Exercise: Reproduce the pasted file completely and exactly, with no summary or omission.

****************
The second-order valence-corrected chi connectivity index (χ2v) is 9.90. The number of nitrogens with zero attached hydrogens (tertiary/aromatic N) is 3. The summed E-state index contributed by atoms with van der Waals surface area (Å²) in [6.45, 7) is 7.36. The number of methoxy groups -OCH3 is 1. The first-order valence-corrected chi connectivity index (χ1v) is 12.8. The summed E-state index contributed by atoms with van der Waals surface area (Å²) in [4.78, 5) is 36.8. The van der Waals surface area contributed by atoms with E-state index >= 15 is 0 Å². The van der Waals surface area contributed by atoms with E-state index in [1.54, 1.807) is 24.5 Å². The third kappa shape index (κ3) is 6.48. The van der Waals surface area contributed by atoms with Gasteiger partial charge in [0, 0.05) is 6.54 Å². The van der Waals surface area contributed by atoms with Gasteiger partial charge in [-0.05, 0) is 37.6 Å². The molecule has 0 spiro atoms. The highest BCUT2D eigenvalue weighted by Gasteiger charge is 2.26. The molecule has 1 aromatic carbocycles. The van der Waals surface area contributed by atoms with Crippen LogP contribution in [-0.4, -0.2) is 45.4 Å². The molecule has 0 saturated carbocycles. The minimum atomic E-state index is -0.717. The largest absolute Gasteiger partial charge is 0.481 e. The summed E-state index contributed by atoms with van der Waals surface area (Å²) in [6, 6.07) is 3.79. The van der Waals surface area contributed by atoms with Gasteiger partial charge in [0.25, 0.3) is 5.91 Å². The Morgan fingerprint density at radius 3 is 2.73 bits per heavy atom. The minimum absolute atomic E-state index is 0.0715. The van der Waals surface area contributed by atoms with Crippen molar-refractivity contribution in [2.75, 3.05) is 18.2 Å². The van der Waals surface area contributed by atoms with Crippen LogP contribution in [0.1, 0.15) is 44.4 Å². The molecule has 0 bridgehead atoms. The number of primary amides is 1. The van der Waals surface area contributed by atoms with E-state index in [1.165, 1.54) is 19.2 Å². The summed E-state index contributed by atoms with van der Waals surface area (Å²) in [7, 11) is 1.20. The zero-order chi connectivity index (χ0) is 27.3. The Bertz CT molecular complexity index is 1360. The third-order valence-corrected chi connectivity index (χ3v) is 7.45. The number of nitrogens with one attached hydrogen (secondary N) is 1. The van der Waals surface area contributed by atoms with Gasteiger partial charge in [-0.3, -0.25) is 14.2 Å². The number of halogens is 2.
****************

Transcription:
The second-order valence-corrected chi connectivity index (χ2v) is 9.90. The number of nitrogens with zero attached hydrogens (tertiary/aromatic N) is 3. The summed E-state index contributed by atoms with van der Waals surface area (Å²) in [6.45, 7) is 7.36. The number of methoxy groups -OCH3 is 1. The first-order valence-corrected chi connectivity index (χ1v) is 12.8. The summed E-state index contributed by atoms with van der Waals surface area (Å²) in [4.78, 5) is 36.8. The van der Waals surface area contributed by atoms with E-state index >= 15 is 0 Å². The van der Waals surface area contributed by atoms with E-state index in [1.54, 1.807) is 24.5 Å². The third kappa shape index (κ3) is 6.48. The van der Waals surface area contributed by atoms with Gasteiger partial charge in [0, 0.05) is 6.54 Å². The van der Waals surface area contributed by atoms with Gasteiger partial charge in [-0.05, 0) is 37.6 Å². The molecule has 0 spiro atoms. The highest BCUT2D eigenvalue weighted by Gasteiger charge is 2.26. The molecule has 1 aromatic carbocycles. The van der Waals surface area contributed by atoms with Crippen LogP contribution in [-0.4, -0.2) is 45.4 Å². The molecule has 0 saturated carbocycles. The minimum atomic E-state index is -0.717. The largest absolute Gasteiger partial charge is 0.481 e. The summed E-state index contributed by atoms with van der Waals surface area (Å²) in [6, 6.07) is 3.79. The van der Waals surface area contributed by atoms with Gasteiger partial charge in [0.25, 0.3) is 5.91 Å². The Morgan fingerprint density at radius 3 is 2.73 bits per heavy atom. The minimum absolute atomic E-state index is 0.0715. The van der Waals surface area contributed by atoms with Crippen molar-refractivity contribution in [2.75, 3.05) is 18.2 Å². The van der Waals surface area contributed by atoms with Crippen LogP contribution in [0.1, 0.15) is 44.4 Å². The molecule has 0 bridgehead atoms. The number of primary amides is 1. The van der Waals surface area contributed by atoms with E-state index in [1.165, 1.54) is 19.2 Å². The summed E-state index contributed by atoms with van der Waals surface area (Å²) in [7, 11) is 1.20. The zero-order chi connectivity index (χ0) is 27.3. The Bertz CT molecular complexity index is 1360. The third-order valence-corrected chi connectivity index (χ3v) is 7.45. The number of nitrogens with one attached hydrogen (secondary N) is 1. The van der Waals surface area contributed by atoms with Gasteiger partial charge in [-0.3, -0.25) is 14.2 Å². The number of halogens is 2.